How to Make Money Selling Drugs – review

If there’s ever going to be a fairly bold concept for a documentary, it’s one that will detail exactly what you need to do to go from hawking drugs on the street to becoming the leader of a cartel. Amazingly, this film exists, and it’s called How to Make Money Selling Drugs.

At first, you’d be forgiven for thinking that this can’t possibly be a film full of workable approaches to selling drugs and avoiding the authorities. That it won’t actually give you the knowledge and tools to genuinely investigate the possibility of a career in the drug trade. But it is, and it does. With a wealth of interviews featuring government agents, former drug dealers, musicians and even an in-depth look at the consequences of addiction, it’s a documentary that showcases just how much money, skill and corruption (on both sides) is flowing through the black market when it comes to weed and cocaine.

Those two drugs are the focus of the piece, and they’re good choices, I think, as you’re given a good idea of soft and hard drugs and the differences between how the market treats them. The film pulls no punches, and the amount of money involved, even at the lowest level of dealing, is staggering. Street dealers pull in thousands a week, those one level above them multiply this significantly. The risk of prison, some of the interviewees state, isn’t even that big a factor, given how much money you’ll have waiting for you in five years.

That being said, this is a documentary with, well, a very clear theme in mind – that drugs are great, selling them is great, and that addicts make for great repeat customers! Wait, what?

Here’s where Selling Drugs gets a little weird. Sitting in the screening room, that sentence about addicts threw up a red flag immediately. Was it satire? Was it cold-hearted fact? How was I to interpret it, when the documentary literally pitches ascending the ladder of the drug business as beating levels in a videogame? I do wonder if the cheesy way in which the information was being presented was affecting how seriously I took the filmmakers. I can understand their desire to subvert our reluctance to entertain the legitimacy of the drug trade as a means of making a living, but it did occasionally detract from the fact that there were extremely serious topics on the table.

It’s not a documentary that once again harasses us with the issues surrounding drugs that only ever seem to be propagated by the government itself. What the dealers, and even an ex-cop, detail is a world in which the powers that be in the United States are willing to use all sorts of dirty methods in the war on drugs, because it’s the most well-funded target you can aim for as a law enforcement agency. It’s chilling to note the difference between the huge amounts of funding available to those making a lot of drug busts and the funding for any other form of law enforcement. In the United States, something seems very wrong.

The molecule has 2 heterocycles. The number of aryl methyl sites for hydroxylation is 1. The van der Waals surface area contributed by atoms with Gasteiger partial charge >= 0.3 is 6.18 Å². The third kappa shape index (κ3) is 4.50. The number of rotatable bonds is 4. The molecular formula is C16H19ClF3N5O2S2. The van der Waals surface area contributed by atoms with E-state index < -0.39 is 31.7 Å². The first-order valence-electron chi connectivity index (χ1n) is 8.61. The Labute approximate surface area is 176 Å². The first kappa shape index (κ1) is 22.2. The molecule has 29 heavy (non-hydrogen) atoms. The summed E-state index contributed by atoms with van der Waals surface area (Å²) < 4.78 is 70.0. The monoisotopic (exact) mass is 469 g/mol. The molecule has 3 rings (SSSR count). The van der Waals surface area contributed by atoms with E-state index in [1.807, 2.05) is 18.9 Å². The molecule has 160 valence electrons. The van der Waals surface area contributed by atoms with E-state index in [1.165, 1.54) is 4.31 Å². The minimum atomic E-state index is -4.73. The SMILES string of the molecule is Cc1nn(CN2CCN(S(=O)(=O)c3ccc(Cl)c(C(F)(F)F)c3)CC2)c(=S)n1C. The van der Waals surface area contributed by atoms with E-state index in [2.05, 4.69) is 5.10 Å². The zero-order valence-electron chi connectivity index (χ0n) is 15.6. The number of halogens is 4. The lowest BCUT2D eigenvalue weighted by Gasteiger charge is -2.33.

In addition to a serious look into the DEA and the various questionable methods by which the War on Drugs is being aimed and funded, there’s also a section rounding off the documentary that focuses on drug addiction. Not a separate body of interviewees, either – most of them are actually the very drug dealers being interviewed throughout the piece, and that sends a more powerful message than just pulling in random people who have not made millions selling drugs. That said, there is one person who only appears in this coda, and his name is Marshall Mathers, also known as Eminem. His story about addiction is as honest and in-your-face brutal in its delivery as his lyrics, and it’s important to see famous faces discuss addiction in a society where drugs are fashionable and rehab is social suicide.

In all, it’s a solid documentary that manages to be funny, insightful, informative, but is never overly careful in the way it presents information and strategy, and it means that the more cold, uncomfortable truths hit you with significant force as a result. Incredible to witness the amount of money and corruption present in the drug trade, and I’m still a little confused about baby laxatives and cocaine. It certainly sounds like a crappy deal. [See me – Ed.]

How to Make Money Selling Drugs is in cinemas on Friday 20 December, 2013.

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